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7 Misconceptions About Website Redesign in 2016

[fa icon="calendar"] Aug 3, 2016 3:51:06 PM / by Jeff Thomas


While some of the most prevalent misconceptions, like "If you build it, they will come," are largely accepted as nonsense today, the following misconceptions are still alive and well in 2016:

  1. You should redesign your website every 3-5 years. Perhaps this was once true, but no more. The old notion of redesigning your website every few years just doesn't cut it anymore... trust me, I know. And if  you're not adding fresh new content weekly (or at a minimum several times a month) you are almost certainly losing ground to your competition and likely slipping in your search engine rankings.
  2. It is important to employ the latest (coolest) design concepts in order to remain fresh and relevant. Okay, this one is a bit trickier, because the expectations of consumers certainly have and will continue to evolve, so your website needs to, at a minimum, not put off visitors by being completely obsolete in its design. That being said, the latest in "cool" too often doesn't translate to higher conversion rates and higher seach engine rankings. Don't be deceived by the latest cool design thing. If being seen as cool is critical to your company's brand, there's an argument that can be made for this being a priority. If not though, focus on fast, easy access to relevant information that your customers crave, and leave the cool stuff to web design firms and ad agencies that just can't control themselves. 
  3. It is crazy expensive to redesign a website. This one isn't just a simple misconception—it's simply the wrong way to think about it. Changing the oil in your car, for example, may seem expensive these days, but it's nowhere near as expensive as replacing the engine or buying a new car. In today's fast-paced, highly mobile, constantly changing world, at a time when your website is your biggest marketing asset, your website should be as fluid and effective as you can make it. Through growth driven design techniques, you can get websites up faster at a lower cost, and experience a much higher ROI through constant improvement.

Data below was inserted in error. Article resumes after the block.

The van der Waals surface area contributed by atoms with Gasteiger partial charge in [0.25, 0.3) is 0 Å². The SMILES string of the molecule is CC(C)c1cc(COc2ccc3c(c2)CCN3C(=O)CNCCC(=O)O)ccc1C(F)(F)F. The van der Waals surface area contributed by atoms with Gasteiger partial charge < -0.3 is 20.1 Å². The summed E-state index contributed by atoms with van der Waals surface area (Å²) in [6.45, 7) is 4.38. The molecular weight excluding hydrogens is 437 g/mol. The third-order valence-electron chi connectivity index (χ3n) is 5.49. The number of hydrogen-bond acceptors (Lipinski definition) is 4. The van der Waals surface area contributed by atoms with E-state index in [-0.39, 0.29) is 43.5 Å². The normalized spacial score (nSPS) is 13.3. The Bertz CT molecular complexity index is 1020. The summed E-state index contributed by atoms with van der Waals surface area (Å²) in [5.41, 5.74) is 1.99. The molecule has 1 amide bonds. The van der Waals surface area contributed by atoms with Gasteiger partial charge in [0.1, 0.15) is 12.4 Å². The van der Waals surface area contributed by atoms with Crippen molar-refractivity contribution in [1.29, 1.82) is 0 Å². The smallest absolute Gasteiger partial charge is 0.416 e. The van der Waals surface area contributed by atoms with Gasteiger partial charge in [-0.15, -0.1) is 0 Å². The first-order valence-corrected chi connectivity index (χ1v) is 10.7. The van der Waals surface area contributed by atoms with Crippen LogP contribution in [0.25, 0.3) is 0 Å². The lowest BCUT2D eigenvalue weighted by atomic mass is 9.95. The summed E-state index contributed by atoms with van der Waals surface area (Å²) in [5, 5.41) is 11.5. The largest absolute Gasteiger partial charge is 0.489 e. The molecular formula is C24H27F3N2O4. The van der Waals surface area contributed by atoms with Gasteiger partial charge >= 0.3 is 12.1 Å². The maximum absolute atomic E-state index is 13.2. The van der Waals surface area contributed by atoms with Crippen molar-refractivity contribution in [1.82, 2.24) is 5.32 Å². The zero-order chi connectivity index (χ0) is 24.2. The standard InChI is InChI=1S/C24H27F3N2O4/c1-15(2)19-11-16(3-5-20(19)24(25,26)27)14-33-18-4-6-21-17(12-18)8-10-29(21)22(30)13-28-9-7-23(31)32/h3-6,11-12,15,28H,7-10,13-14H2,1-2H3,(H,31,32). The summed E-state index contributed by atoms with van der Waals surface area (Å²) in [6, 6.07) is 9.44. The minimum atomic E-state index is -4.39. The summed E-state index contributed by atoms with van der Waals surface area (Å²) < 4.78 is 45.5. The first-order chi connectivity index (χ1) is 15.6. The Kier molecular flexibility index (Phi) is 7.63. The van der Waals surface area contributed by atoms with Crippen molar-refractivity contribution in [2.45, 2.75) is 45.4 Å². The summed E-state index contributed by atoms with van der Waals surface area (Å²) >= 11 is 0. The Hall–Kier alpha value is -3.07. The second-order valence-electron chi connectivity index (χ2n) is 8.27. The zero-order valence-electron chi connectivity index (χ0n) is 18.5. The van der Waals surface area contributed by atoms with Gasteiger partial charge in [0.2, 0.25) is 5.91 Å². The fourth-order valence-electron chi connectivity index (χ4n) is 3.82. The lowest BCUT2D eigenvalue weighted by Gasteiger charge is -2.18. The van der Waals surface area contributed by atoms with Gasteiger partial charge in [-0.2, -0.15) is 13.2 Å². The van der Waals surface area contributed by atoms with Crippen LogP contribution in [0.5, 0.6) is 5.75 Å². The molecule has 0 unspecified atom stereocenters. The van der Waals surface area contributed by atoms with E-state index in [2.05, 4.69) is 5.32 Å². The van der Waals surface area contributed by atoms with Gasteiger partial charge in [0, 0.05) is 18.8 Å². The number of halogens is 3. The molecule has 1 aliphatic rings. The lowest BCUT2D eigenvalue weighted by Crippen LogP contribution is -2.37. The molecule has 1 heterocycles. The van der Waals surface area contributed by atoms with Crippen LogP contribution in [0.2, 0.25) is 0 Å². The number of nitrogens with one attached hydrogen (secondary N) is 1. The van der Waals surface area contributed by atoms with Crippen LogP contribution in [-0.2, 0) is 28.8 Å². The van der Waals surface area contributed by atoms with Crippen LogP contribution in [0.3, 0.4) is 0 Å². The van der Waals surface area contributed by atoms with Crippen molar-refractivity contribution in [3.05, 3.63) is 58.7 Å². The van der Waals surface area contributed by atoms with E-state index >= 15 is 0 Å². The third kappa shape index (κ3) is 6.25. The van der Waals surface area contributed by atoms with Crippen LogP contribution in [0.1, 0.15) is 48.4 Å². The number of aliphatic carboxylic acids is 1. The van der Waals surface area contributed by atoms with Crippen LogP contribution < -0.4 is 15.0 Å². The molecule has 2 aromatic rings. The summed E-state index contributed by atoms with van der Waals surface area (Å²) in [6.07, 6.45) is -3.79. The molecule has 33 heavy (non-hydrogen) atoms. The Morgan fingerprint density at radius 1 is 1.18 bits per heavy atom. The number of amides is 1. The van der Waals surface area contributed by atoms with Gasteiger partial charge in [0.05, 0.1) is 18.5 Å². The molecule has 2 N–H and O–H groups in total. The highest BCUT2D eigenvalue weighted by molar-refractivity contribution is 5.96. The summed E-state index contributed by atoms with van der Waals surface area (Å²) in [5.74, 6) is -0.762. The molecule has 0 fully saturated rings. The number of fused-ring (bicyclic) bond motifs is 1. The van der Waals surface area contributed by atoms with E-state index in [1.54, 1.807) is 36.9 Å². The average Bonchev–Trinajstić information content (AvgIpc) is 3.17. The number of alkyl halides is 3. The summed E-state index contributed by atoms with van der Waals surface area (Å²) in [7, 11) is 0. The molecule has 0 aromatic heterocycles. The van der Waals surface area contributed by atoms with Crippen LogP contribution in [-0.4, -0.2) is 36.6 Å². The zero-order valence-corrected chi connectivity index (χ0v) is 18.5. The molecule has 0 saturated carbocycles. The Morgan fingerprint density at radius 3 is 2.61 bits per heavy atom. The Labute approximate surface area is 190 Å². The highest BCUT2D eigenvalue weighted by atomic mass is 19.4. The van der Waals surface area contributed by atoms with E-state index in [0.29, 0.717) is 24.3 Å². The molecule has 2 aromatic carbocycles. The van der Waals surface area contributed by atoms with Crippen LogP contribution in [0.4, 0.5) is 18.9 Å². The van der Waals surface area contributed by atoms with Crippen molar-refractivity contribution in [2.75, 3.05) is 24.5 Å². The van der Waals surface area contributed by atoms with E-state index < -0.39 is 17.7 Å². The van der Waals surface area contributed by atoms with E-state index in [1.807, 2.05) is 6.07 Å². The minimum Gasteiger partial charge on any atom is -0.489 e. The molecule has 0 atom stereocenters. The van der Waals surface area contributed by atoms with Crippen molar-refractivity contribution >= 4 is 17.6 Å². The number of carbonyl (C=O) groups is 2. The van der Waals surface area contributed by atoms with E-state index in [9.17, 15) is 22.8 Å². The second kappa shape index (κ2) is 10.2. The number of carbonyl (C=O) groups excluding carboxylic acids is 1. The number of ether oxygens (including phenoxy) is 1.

4. My website doesn't really need a blog. If you haven't bought into content marketing and inbound marketing then you might still be struggling with why you need a blog. The simple truth is that you need a blog and/or a serious committment to constantly update and add pages to your website if you hope to drive new business. Blogging has a very positive impact on your ability to be found by search engines, and it gives you something to constantly promote within your social media. Best of all, it allows you to refine your unique story, and amplify that which differentiates you from your competitors in the marketplace.
  5. Drop-down/pop-out menus are everywhere, so they must be the way to go. The first part of this is certainly true—you can find these things everywhere. Candidly, we occasionally employ them when our clients insist upon them, but we try to steer them away whenever we can. If you have a ton of content, consider using mega-menus instead. Almost every usability study ever done shows that drop-down/pop-out menus are hard for people to navigate. If you have ever chased one of these multi-level things just to accidentally misqueue and have to start all over again, you know that they are not just a bad idea, but depending upon your dexterity, they can be infuriating.
  6. Mobile isn't important for my audience. I can't say definitively that this is a misconception for every line of business, but I honestly cannot think of one that is the exception. If you need a website, you need a mobile-friendly website. The percentage of mobile viewership of websites is growing at a staggering pace. While we rarely develop purely mobile websites these days, virtually all of our web development is "responsive" (which means that it works equally well for desktop, tablet, and mobile). Even if your audience is older or old-school, mobile is increasingly the way your visitors are viewing your website. If your website isn't mobile-friendly, you're not only losing business, you're likely to soon lose search engine ranking too, as Google is hard-over on mobile-friendly.
  7. I need a mobile app. Given that the pace at which consumers are downloading new apps is at a virtual standstill, if you have a compelling reason to create unique, value-added tool, you'd probably be well-advised to think about a web application instead of a mobile app. A web app is an application that is accessible from your website and doesn't require the visitor to download an app from the app store. While web apps require internet access, these days that's rarely an obstacle. And heck, you are then essentially building an application that will work on all mobile platforms as well as desktop computers, so it makes better financial sense.

Because the field is evolving rapidly and consumers' expectations are evolving at the same pace, it is important to understand how to avoid some of the pitfalls and misconceptions that may be hindering your marketing success. To find out more about any of these topics, please sign up for our blog or contact us for a free consultation. We'd love to hear from you!


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Topics: Web Design

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